Swords from the Tenth to the Thirteenth Centuries
A display of swords in my collection.
1) Del Tin 2104 Viking Sword with iron cross guard and lobed pommel. Based off of a tenth century original. The broad blade with wide fuller on these swords were clearly meant for cutting and hacking, not thrusting. This particular sword has a 33 inch long blade, which is a bit longer than the average 30 to 31 inch length of Type X. If I ever am fortunate enough to participate in the Battle of Hastings reenactment I would like to wear this sword.
2) My personally customized hybrid of the Albion Norman sword's blade fitted with the cross and pommel of the Albion Crecy. As previously discussed this sword is technically a Type Xa because of the fuller length, but I think it easily qualifies as a Type XII. You can compare it directly to the Albion Knight on the far right which is an archetypal Type XII. The slightly different proportions of this sword were exactly to my taste and since Albion didn't offer it, I made it myself. The pommel is Type J which Oakeshott says is rare before 1250 AD, but which he also notes clearly on swords dating to the first half of the twelfth century. I conjecture that a sword of this type saw common use from about 1150 to 1350 AD.
3) The Albion Ritter distinctive with it's "Cocked Hat" Type D pommel that is very Germanic. This sword would have been very much at home in the hands of a Teutonic Knight from about 1190 to 1250 AD. This sword is a pure cutter. The distal taper of the 34 inch blade takes it down to such a thin section at the point that it is too flexible for any serious thrusting. This sword will slice through a 2 liter bottle of water and leave the two halves sitting on top each other for a few seconds before the water begins to leak out. This blade type is particular to the Crusader period of the twelfth century and was meant to hack through mail armor.
4) The Albion Knight. Quite possibly their most popular sword. It handles like a dream due to the somewhat shorter blade, and the distal taper both in thickness and width. It tapers just a bit to much at the point for my own personal taste, but none-the-less is a beautiful, ultra-functional sword. This is a sword of the thirteenth century. The shortening of the fuller was a response to ever improving armor. With primitive plate armor already appearing in that century a sword that could also deliver a stout thrust was becoming necessary. Broad cutting blades were still the standard form, though, and Type XII was the first step toward cut and thrust blades.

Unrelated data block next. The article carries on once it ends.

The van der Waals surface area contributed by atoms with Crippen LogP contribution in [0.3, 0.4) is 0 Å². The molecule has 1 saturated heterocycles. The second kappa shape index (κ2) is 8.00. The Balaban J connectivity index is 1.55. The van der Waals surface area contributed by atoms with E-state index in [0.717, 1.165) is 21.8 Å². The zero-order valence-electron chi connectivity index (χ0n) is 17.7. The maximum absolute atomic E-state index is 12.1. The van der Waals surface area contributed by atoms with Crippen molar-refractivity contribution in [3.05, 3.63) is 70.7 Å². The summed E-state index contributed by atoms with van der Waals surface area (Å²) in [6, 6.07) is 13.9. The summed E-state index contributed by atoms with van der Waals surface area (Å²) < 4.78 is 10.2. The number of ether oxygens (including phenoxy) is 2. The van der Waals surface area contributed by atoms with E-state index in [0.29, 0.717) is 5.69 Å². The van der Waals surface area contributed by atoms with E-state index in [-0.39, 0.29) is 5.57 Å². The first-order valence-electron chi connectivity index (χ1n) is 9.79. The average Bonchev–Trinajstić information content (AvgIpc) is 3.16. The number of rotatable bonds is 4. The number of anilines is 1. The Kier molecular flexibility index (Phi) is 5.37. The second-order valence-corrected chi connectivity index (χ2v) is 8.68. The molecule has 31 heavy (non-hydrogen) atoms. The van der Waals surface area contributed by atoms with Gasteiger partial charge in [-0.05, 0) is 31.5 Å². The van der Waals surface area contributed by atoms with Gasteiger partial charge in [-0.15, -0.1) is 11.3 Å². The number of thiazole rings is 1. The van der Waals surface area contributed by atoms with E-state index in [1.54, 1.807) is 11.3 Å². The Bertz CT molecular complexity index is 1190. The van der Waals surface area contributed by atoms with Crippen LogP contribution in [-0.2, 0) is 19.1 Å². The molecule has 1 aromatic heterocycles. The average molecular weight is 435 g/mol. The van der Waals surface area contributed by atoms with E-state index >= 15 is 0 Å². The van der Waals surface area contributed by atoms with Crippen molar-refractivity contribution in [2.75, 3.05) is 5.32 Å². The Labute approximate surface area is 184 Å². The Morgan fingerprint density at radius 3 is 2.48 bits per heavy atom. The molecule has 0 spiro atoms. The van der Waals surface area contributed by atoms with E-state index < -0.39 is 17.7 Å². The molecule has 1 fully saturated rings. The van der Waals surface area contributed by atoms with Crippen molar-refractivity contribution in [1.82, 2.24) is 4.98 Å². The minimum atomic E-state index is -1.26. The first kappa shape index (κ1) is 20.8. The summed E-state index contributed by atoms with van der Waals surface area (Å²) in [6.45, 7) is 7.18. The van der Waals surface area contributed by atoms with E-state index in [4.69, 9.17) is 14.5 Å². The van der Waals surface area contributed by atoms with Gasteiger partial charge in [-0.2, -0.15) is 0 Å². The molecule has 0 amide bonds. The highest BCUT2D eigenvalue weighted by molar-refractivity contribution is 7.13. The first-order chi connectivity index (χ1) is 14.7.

5) The sword-hilted dagger produced by Albion for the film Arn the Temple Knight (which I someday hope becomes available in the US). This is my most recent aquisition. I can truthfully say that I have never been terribly excited about a dagger before I bought this one. I consider them to be furniture to go with the sword. However, when I first held this dagger I had the immediate impression that it is a real weapon. It is actually balanced and feels sweet in the hand. It is constructed in the same manner of Albion's swords, meaning that the handle is never going to break and the blade is flawless, sharp, and has a wicked point.
I bought it as a companion dagger for sword 2. For the purist there is no pictorial evidence of knights wearing daggers with their swords until about 1300 AD. Can we conclude then that no knight ever did? Certainly not. Early in the Middle Ages daggers were considered cowardly "saracen" weapons. I'm sure there were plenty of knights who saw the usefulness of having a side arm besides their sword before the fourteenth century though.
Film makers love daggers and knights are typically shown with sword and dagger as if it was standard issue on a utility belt. To the credit of the costume designers of Kingdom of Heaven they do not show twelfth century knights with daggers. Only the villainous Guy de Lusignan has one, knave that he is! Apparently the makers of Arn were not bothered by this quibbling point of authenticity.